Farming in the Murray–Darling basin

The importance of the Murray–Darling to Australia’s agricultural sector cannot be overstated. This zone produces nearly 100 per cent of the country’s rice, 80 per cent of grapes and 28 per cent of dairy products. It accounts for about 40 per cent of the country’s food production. Farming in the basin is dominated by irrigation techniques.

Cotton farms at the northern part of the basin in southwest Queensland and northwest New South Wales have attracted the most criticism. Cubbie Station, near Dirranbandi, is Australia’s largest cotton farm and the largest irrigated farm in the Southern Hemisphere. Dryland cotton can also be grown, but is chancy, depending on sufficient soil moisture and rainfall.

In recent years, some higher-value irrigated crops such as almonds have become increasingly seen as a good growth-sector investment and have attracted institutional investors. Almonds are also thirsty, with one figure from California estimating that 12 litres of water are needed to grow one single almond.

Southern basin irrigators’ groups such as the Southern Riverina Irrigators, associated with the Murrumbidgee Irrigation Area, tend to feel that too much water is going to the northern basin cotton growers. As a result of worsening water security and quality, the area of irrigated grapes in the Menindee region has been steadily shrinking, and most growers have sadly exited the industry.

Floodplain harvesting is a term for the capturing of water falling on or flowing across a property by using banks and levees to divert it into dams and storages. Having operated unregulated in New South Wales for decades, it was recently given a formal stamp of approval. A 2020 investigation by the Wentworth Group of Concerned Scientists found that rivers were missing about 20 per cent of their expected flows under the plan, with floodplain harvesting a likely contributing factor.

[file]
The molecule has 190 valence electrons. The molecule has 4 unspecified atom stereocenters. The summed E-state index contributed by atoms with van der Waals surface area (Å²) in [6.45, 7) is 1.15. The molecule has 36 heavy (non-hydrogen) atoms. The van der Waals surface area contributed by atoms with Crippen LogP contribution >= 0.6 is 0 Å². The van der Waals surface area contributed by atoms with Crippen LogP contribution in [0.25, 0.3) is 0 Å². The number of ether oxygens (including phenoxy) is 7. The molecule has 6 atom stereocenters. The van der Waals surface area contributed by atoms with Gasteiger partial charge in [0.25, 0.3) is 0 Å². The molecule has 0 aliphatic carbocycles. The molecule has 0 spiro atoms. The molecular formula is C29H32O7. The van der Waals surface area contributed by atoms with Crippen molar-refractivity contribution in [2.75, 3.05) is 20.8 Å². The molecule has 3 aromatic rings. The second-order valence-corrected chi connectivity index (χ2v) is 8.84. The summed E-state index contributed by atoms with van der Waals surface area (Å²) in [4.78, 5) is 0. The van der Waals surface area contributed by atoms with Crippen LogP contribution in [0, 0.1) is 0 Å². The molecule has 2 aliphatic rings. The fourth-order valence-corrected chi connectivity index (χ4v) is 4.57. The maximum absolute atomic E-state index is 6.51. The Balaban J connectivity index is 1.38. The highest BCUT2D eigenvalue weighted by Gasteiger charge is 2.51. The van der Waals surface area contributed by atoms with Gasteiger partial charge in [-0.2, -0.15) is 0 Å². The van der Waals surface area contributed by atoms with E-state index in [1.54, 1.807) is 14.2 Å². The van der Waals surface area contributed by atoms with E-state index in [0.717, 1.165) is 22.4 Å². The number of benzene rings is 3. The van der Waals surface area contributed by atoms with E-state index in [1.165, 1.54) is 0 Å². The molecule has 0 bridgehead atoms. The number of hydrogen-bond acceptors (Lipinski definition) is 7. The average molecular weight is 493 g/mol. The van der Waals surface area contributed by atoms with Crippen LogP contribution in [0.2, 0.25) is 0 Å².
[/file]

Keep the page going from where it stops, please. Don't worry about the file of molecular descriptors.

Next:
Issues with irrigated farming in the Murray–Darling Basin were highlighted by the ABC show Four Corners in its 2017 episode “Pumped”. One observation has been the prevalence of broken or disconnected meters to attempt to avoid paying for water, despite laws requiring modern tamper-proof meters and the maintenance of log books.

The water market

To manage the allocation of water in the basin, a water trading system was established during the 1980s. Operating as a market-based response to water allocation, it uses a “cap and trade” model based on a finite limit of water availability. “Water rights” are sold and purchased, and water sold by an owner in one location can be used elsewhere in the basin.

This lucrative market has attracted a range of players, including traders, brokers and hedge funds. Once a small part of the picture, over the years their share of the market has steadily grown. The water market operates under a low-regulation model, and unlike the financial markets, there are no rules against manipulating it for profit.

Small farmers have valid concerns about speculators pushing up the price of water and can find it hard to compete in the market. During drought periods when farmers need water the most, they are liable to be struggling financially and may be priced out from buying what they need. One effect of this has been to increase water use because when it previously lacked a market value it went unused in one location without boosting allocation elsewhere.

When the Commonwealth Government purchases water allocated for irrigation to use for other purposes such as boosting environmental flows, it is known as a “buyback”. A second means of saving water, preferred by the government, is through subsidies for improving irrigation efficiency, but these are at least 2.7 times more costly in terms of value for money.

Manager and regulator

At a Commonwealth level, the overarching body responsible is the Murray–Darling Basin Authority (MDBA), and it has been heavily criticised for a variety of reasons. A 2019 Royal Commission found what it described as major shortcomings, including negligence, maladministration and unlawful actions. The MDBA was judged to operate under a culture of unnecessary secrecy, and its plan ignored the risks of climate change. The report emphasised a need to revise the plan, with more water diverted from irrigation into the environment.